The period around the Lok Sabha elections was flush with commentary about India’s macroeconomic problems. However, an analysis of opinion articles published in the Indian Express over two months during that period reveals the narrow spectrum of debate over these issues, and the uncritical manner in which they are constantly repeated. Writes Kshitij Malhotra.
On May 30, an opinion piece titled “An Election of Trust” appeared in the Indian Express (IE). The author, Abhishek Lodha, begins the piece by congratulating Prime Minister Narendra Modi on his resounding victory in the Lok Sabha elections, and proceeds to make some suggestions on how to transform India from a “low-income to mid-income country” and “increase social cohesion and harmony”. The content of the article is largely unremarkable, except perhaps for eliciting a dull horror at the thought that there is a chance, however small, that Lodha sincerely believes his advice would help improve the lot of hundreds of millions of people. The only thing of note in Lodha’s article is a curious postscript which reads:
This writer’s views are biased — he grew up in an RSS (Rashtriya Swayamsevak Sangh) family and his grandfather and father are elected representatives of the BJP. His bias is compounded by the fact that he is managing director of one of India’s largest real estate companies. Before this job, he also worked for McKinsey & Co and was educated in the US — all of which make his views too right wing, capitalist and unrepresentative of real India.
Let us set aside the inexplicable decision by the IE editorial team to publish an opinion piece on its ‘Ideas’ page only to thoroughly discredit the views espoused in it by labeling them “unrepresentative of real India”. What interests us is whether this claim has any veracity and, on that point, it is hard to argue with the editors — most Indians do not belong to an RSS family, nor to a family with elected representatives associated with the ruling party. Most Indians do not inherit a real estate empire from their fathers, and most Indians certainly don’t get an education in the United States and have an opportunity to work with a global consultancy firm. It is quite reasonable, then, to conclude that Lodha has lived a life of extraordinary privilege, and his views, coloured by proximity to wealth and power, are at extreme odds with the lived experience of the majority of this country’s population.
A Cause for Caution?
Given that the IE’s judgement on Lodha’s background is correct, the question arises — what are these “unrepresentative views” he is advocating, which the editors are warning the readership of? The bulk of the article is concerned with five solutions to India’s economic woes, which would also, according to Lodha, help engender prosperity. His listed solutions are, very briefly, the following:
1. We need to abandon the idea of a “command economy” (which he claims existed until 2014!) that “has not worked” and instead, we need to “trust our people and trust markets”.
2. Wealth creation leads to happiness and hence, it is our national duty to “enable creation of wealth”. Further, “Wealth is good and job creators are the most important members of society,” he declares.
3. We need to bring in a universal basic income to support the poorest members of our society.
4. We need to cut interest rates drastically (he suggests a rate cut of 2 percent over the next year) to “enable India to become more prosperous by enabling consumption and investments”. Lowering of interest rates will lead to a reduction in interest costs on the government’s outstanding debt obligations, he adds.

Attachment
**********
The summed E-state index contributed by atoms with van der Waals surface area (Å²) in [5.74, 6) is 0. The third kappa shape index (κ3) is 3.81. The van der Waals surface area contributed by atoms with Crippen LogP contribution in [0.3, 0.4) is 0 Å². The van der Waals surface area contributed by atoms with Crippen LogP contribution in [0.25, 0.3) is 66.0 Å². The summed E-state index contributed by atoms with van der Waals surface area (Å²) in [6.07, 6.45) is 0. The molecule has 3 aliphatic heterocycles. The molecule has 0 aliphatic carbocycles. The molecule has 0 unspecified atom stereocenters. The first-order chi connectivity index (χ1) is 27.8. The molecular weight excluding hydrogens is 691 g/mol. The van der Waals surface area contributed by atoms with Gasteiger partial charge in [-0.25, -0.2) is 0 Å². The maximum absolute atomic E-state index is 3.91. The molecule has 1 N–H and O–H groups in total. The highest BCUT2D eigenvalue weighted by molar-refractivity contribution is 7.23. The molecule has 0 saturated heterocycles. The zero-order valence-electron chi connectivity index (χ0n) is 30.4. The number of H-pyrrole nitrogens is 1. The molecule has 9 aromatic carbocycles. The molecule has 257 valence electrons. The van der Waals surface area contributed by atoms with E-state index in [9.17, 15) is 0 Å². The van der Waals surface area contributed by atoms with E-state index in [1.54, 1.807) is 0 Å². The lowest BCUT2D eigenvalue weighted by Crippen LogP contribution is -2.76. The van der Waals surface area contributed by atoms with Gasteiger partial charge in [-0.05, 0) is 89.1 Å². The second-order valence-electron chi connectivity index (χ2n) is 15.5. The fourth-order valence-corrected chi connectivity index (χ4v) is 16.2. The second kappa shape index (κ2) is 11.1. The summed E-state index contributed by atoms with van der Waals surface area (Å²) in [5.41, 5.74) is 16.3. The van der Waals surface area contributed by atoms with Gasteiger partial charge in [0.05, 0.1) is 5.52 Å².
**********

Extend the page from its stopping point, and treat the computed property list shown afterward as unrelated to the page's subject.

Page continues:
5. The Reserve Bank of India [RBI] needs to urgently infuse liquidity into the economy through quantitative easing in order to finance India’s capital needs “from its own balance sheet”.
For the sake of honesty, I admit that I have nothing but contempt for a billionaire “job creator” like Lodha. But I do feel an inclination to protest on his behalf on account of the unfair treatment meted out to him by the IE’s editors; not because they are wrong to describe his views as “unrepresentative of real India” but because his views largely align with other writers on economic matters that are published on the IE’s ‘Editorial’ and ‘Ideas’ pages without any cautionary postscript. A worthy “job creator” has been singled out and vilified, and we must investigate.
The Free Marketeers
Of course, no two people have the exact same views on all topics, economic or otherwise. So, what do we mean when we say that Lodha’s views align with other economic experts that write for IE? Perhaps an analogy will help illustrate the point. Suppose you want to produce a dangerous recreational drug, say methamphetamine. What do you do if you have no knowledge or previous experience of “cooking meth”? Well, you could get a bunch of ‘expert meth cooks’ in and you ask them how it’s done. It’s quite likely their methods will vary, as will the quality of the end product. But the end product will still be meth, which, regardless of how it’s made, is really, really bad for you.
In case it isn’t obvious already, the ‘cooks’ in the analogy are our economic experts (including Lodha) featured in the pages of the IE. And the end product, the meth, the thing they all have varying prescriptions for, is what can be called the ‘Third World neoliberal consensus’ — a set of policies dictated by the soulless suits at the International Monetary Fund (IMF) and the World Bank to Third World countries through structural adjustment programs, which have been the received wisdom in domestic economic affairs ever since 1991, when our own economy was, continuing with our analogy, shot full of meth.
In his paper Impoverishing a Continent: The World Bank and the IMF in Africa, writer AsadIsmi highlights the major features of the IMF-imposed ‘neoliberal consensus’ (page 9):
“contraction of money supply and fiscal austerity measures aimed at reducing excess demand in the domestic economy; demands for strict anti-inflationary monetary policy, privatization of public enterprises, trade liberalization and dismantling of foreign exchange controls; more flexible labour markets (in other words, a lowering of labour standards) and reducing the size of the public sector. This has meant cutbacks to education, health care and the social sector, and the elimination of subsidies and marketing boards for agricultural products as well as the privatization of such basic services as potable water, health care and education.”
Is Lodha alone in subscribing to the ‘neoliberal consensus’? Over a period of two months between April 1 and May 31 (immediately before, during and after the general elections), IE published twenty-four articles featuring commentary on macroeconomic issues on its ‘Editorial’ and ‘Ideas’ pages. Of these, twenty articles written by seventeen authors (economic experts, lawyers, and corporate big-dogs like Lodha) conform to the ‘neoliberal consensus’. The views of these authors, though not identical to Lodha’s, are shaped by the same ideology. Only three authors (economist Arun Kumar and activists Harsh Mander and Swami Agnivesh) express suspicion and disdain for this hegemonic ideology and its corporate beneficiaries.